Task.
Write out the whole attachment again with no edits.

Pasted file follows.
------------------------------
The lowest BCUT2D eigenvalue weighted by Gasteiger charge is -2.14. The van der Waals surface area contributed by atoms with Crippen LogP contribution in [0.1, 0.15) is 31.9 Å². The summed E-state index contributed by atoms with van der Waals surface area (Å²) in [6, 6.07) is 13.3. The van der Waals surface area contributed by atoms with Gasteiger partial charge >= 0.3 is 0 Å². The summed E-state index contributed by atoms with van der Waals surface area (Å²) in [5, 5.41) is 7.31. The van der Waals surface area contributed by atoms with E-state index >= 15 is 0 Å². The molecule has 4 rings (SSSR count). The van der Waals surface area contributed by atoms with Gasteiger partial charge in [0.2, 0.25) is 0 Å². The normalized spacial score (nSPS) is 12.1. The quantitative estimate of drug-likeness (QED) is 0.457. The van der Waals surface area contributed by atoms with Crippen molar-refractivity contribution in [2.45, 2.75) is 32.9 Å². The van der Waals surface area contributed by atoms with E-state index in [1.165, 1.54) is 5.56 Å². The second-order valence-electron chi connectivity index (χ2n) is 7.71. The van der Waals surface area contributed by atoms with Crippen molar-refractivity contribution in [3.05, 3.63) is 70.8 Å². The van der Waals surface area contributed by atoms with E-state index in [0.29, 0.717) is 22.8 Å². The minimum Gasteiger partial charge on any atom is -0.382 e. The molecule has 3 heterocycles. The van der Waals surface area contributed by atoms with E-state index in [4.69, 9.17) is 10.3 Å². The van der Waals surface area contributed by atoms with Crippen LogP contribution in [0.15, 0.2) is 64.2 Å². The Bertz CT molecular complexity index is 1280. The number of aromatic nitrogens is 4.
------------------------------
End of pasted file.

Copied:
The lowest BCUT2D eigenvalue weighted by Gasteiger charge is -2.14. The van der Waals surface area contributed by atoms with Crippen LogP contribution in [0.1, 0.15) is 31.9 Å². The summed E-state index contributed by atoms with van der Waals surface area (Å²) in [6, 6.07) is 13.3. The van der Waals surface area contributed by atoms with Gasteiger partial charge >= 0.3 is 0 Å². The summed E-state index contributed by atoms with van der Waals surface area (Å²) in [5, 5.41) is 7.31. The van der Waals surface area contributed by atoms with E-state index >= 15 is 0 Å². The molecule has 4 rings (SSSR count). The van der Waals surface area contributed by atoms with Gasteiger partial charge in [0.2, 0.25) is 0 Å². The normalized spacial score (nSPS) is 12.1. The quantitative estimate of drug-likeness (QED) is 0.457. The van der Waals surface area contributed by atoms with Crippen molar-refractivity contribution in [2.45, 2.75) is 32.9 Å². The van der Waals surface area contributed by atoms with E-state index in [1.165, 1.54) is 5.56 Å². The second-order valence-electron chi connectivity index (χ2n) is 7.71. The van der Waals surface area contributed by atoms with Crippen molar-refractivity contribution in [3.05, 3.63) is 70.8 Å². The van der Waals surface area contributed by atoms with E-state index in [0.29, 0.717) is 22.8 Å². The minimum Gasteiger partial charge on any atom is -0.382 e. The molecule has 3 heterocycles. The van der Waals surface area contributed by atoms with E-state index in [4.69, 9.17) is 10.3 Å². The van der Waals surface area contributed by atoms with Crippen LogP contribution in [0.15, 0.2) is 64.2 Å². The Bertz CT molecular complexity index is 1280. The number of aromatic nitrogens is 4.